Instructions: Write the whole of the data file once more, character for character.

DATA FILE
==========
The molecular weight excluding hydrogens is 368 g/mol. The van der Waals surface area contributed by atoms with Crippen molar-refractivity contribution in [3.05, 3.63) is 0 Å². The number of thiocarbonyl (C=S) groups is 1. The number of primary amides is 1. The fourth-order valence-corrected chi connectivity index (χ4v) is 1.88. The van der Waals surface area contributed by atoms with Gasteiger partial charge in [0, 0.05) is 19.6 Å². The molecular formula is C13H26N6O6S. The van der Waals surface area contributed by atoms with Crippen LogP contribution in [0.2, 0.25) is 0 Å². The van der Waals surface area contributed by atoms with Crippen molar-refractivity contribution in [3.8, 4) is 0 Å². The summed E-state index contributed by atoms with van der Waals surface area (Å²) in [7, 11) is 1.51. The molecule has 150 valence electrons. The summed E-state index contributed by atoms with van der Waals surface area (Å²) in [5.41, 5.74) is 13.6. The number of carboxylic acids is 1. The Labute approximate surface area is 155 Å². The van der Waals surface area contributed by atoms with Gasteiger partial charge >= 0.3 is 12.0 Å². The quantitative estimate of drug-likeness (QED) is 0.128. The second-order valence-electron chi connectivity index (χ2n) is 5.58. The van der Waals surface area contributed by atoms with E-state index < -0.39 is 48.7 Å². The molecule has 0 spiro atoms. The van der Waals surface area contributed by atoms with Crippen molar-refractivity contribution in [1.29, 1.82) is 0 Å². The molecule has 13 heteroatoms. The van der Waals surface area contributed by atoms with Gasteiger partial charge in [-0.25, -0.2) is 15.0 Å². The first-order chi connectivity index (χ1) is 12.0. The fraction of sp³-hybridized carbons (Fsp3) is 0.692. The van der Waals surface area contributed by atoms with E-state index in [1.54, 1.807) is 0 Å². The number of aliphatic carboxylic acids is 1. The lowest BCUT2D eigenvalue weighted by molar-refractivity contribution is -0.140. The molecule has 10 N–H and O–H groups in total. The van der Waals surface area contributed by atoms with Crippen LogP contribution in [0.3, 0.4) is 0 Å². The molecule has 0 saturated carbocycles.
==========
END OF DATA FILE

The molecular weight excluding hydrogens is 368 g/mol. The van der Waals surface area contributed by atoms with Crippen molar-refractivity contribution in [3.05, 3.63) is 0 Å². The number of thiocarbonyl (C=S) groups is 1. The number of primary amides is 1. The fourth-order valence-corrected chi connectivity index (χ4v) is 1.88. The van der Waals surface area contributed by atoms with Gasteiger partial charge in [0, 0.05) is 19.6 Å². The molecular formula is C13H26N6O6S. The van der Waals surface area contributed by atoms with Crippen LogP contribution in [0.2, 0.25) is 0 Å². The van der Waals surface area contributed by atoms with Crippen molar-refractivity contribution in [3.8, 4) is 0 Å². The summed E-state index contributed by atoms with van der Waals surface area (Å²) in [7, 11) is 1.51. The molecule has 150 valence electrons. The summed E-state index contributed by atoms with van der Waals surface area (Å²) in [5.41, 5.74) is 13.6. The number of carboxylic acids is 1. The Labute approximate surface area is 155 Å². The van der Waals surface area contributed by atoms with Gasteiger partial charge >= 0.3 is 12.0 Å². The quantitative estimate of drug-likeness (QED) is 0.128. The second-order valence-electron chi connectivity index (χ2n) is 5.58. The van der Waals surface area contributed by atoms with E-state index < -0.39 is 48.7 Å². The molecule has 0 spiro atoms. The van der Waals surface area contributed by atoms with Crippen molar-refractivity contribution in [1.29, 1.82) is 0 Å². The molecule has 13 heteroatoms. The van der Waals surface area contributed by atoms with Gasteiger partial charge in [-0.25, -0.2) is 15.0 Å². The first-order chi connectivity index (χ1) is 12.0. The fraction of sp³-hybridized carbons (Fsp3) is 0.692. The van der Waals surface area contributed by atoms with E-state index in [1.54, 1.807) is 0 Å². The number of aliphatic carboxylic acids is 1. The lowest BCUT2D eigenvalue weighted by molar-refractivity contribution is -0.140. The molecule has 10 N–H and O–H groups in total. The van der Waals surface area contributed by atoms with Crippen LogP contribution in [0.3, 0.4) is 0 Å². The molecule has 0 saturated carbocycles.